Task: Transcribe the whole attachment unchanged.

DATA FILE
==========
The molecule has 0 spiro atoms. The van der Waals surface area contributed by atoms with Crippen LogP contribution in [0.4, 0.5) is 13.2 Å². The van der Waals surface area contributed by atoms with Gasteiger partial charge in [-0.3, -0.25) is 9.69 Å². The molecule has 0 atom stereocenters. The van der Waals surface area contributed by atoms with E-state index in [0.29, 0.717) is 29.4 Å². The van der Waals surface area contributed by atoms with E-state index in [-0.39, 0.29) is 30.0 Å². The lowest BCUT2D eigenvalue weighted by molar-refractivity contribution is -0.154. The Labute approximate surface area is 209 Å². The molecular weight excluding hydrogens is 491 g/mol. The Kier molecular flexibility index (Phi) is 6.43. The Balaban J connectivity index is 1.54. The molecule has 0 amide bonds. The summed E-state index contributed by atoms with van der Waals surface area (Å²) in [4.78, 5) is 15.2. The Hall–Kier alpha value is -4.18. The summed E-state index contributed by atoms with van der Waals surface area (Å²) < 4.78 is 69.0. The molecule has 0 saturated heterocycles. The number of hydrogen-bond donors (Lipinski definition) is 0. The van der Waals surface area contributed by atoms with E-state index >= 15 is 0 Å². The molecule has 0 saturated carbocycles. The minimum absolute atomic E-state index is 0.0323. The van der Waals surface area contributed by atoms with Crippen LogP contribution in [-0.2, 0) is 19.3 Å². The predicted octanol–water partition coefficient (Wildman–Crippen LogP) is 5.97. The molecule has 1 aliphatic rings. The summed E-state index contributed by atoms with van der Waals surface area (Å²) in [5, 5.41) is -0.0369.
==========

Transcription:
The molecule has 0 spiro atoms. The van der Waals surface area contributed by atoms with Crippen LogP contribution in [0.4, 0.5) is 13.2 Å². The van der Waals surface area contributed by atoms with Gasteiger partial charge in [-0.3, -0.25) is 9.69 Å². The molecule has 0 atom stereocenters. The van der Waals surface area contributed by atoms with E-state index in [0.29, 0.717) is 29.4 Å². The van der Waals surface area contributed by atoms with E-state index in [-0.39, 0.29) is 30.0 Å². The lowest BCUT2D eigenvalue weighted by molar-refractivity contribution is -0.154. The Labute approximate surface area is 209 Å². The molecular weight excluding hydrogens is 491 g/mol. The Kier molecular flexibility index (Phi) is 6.43. The Balaban J connectivity index is 1.54. The molecule has 0 amide bonds. The summed E-state index contributed by atoms with van der Waals surface area (Å²) in [4.78, 5) is 15.2. The Hall–Kier alpha value is -4.18. The summed E-state index contributed by atoms with van der Waals surface area (Å²) < 4.78 is 69.0. The molecule has 0 saturated heterocycles. The number of hydrogen-bond donors (Lipinski definition) is 0. The van der Waals surface area contributed by atoms with E-state index >= 15 is 0 Å². The molecule has 0 saturated carbocycles. The minimum absolute atomic E-state index is 0.0323. The van der Waals surface area contributed by atoms with Crippen LogP contribution in [-0.2, 0) is 19.3 Å². The predicted octanol–water partition coefficient (Wildman–Crippen LogP) is 5.97. The molecule has 1 aliphatic rings. The summed E-state index contributed by atoms with van der Waals surface area (Å²) in [5, 5.41) is -0.0369.